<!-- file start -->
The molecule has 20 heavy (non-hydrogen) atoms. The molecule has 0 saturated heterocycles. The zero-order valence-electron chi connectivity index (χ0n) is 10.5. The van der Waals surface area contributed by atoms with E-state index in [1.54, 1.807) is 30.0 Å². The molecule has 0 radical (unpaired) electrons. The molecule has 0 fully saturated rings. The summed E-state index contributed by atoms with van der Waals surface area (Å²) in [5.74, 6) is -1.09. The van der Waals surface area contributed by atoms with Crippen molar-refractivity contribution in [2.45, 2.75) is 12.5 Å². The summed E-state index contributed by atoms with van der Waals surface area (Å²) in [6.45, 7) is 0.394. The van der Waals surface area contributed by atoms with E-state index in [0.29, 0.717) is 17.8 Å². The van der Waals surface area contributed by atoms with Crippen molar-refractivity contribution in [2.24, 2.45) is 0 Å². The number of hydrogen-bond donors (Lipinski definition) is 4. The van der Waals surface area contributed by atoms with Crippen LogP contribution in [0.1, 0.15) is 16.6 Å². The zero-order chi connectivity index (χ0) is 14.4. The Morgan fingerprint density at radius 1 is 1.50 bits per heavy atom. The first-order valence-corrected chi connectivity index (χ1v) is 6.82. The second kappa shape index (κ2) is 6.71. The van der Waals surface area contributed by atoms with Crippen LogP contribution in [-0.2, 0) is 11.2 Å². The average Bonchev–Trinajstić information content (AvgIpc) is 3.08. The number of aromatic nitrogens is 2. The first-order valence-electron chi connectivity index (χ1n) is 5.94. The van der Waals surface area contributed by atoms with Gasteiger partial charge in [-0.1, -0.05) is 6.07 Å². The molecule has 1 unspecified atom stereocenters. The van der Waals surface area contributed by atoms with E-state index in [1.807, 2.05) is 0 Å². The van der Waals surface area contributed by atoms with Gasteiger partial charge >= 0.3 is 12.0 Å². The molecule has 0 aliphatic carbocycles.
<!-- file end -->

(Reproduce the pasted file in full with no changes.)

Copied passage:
The molecule has 20 heavy (non-hydrogen) atoms. The molecule has 0 saturated heterocycles. The zero-order valence-electron chi connectivity index (χ0n) is 10.5. The van der Waals surface area contributed by atoms with E-state index in [1.54, 1.807) is 30.0 Å². The molecule has 0 radical (unpaired) electrons. The molecule has 0 fully saturated rings. The summed E-state index contributed by atoms with van der Waals surface area (Å²) in [5.74, 6) is -1.09. The van der Waals surface area contributed by atoms with Crippen molar-refractivity contribution in [2.45, 2.75) is 12.5 Å². The summed E-state index contributed by atoms with van der Waals surface area (Å²) in [6.45, 7) is 0.394. The van der Waals surface area contributed by atoms with E-state index in [0.29, 0.717) is 17.8 Å². The van der Waals surface area contributed by atoms with Crippen molar-refractivity contribution in [2.24, 2.45) is 0 Å². The number of hydrogen-bond donors (Lipinski definition) is 4. The van der Waals surface area contributed by atoms with Crippen LogP contribution in [0.1, 0.15) is 16.6 Å². The zero-order chi connectivity index (χ0) is 14.4. The Morgan fingerprint density at radius 1 is 1.50 bits per heavy atom. The first-order valence-corrected chi connectivity index (χ1v) is 6.82. The second kappa shape index (κ2) is 6.71. The van der Waals surface area contributed by atoms with Crippen LogP contribution in [-0.2, 0) is 11.2 Å². The average Bonchev–Trinajstić information content (AvgIpc) is 3.08. The number of aromatic nitrogens is 2. The first-order valence-electron chi connectivity index (χ1n) is 5.94. The van der Waals surface area contributed by atoms with Gasteiger partial charge in [-0.1, -0.05) is 6.07 Å². The molecule has 1 unspecified atom stereocenters. The van der Waals surface area contributed by atoms with E-state index in [1.807, 2.05) is 0 Å². The van der Waals surface area contributed by atoms with Gasteiger partial charge >= 0.3 is 12.0 Å². The molecule has 0 aliphatic carbocycles.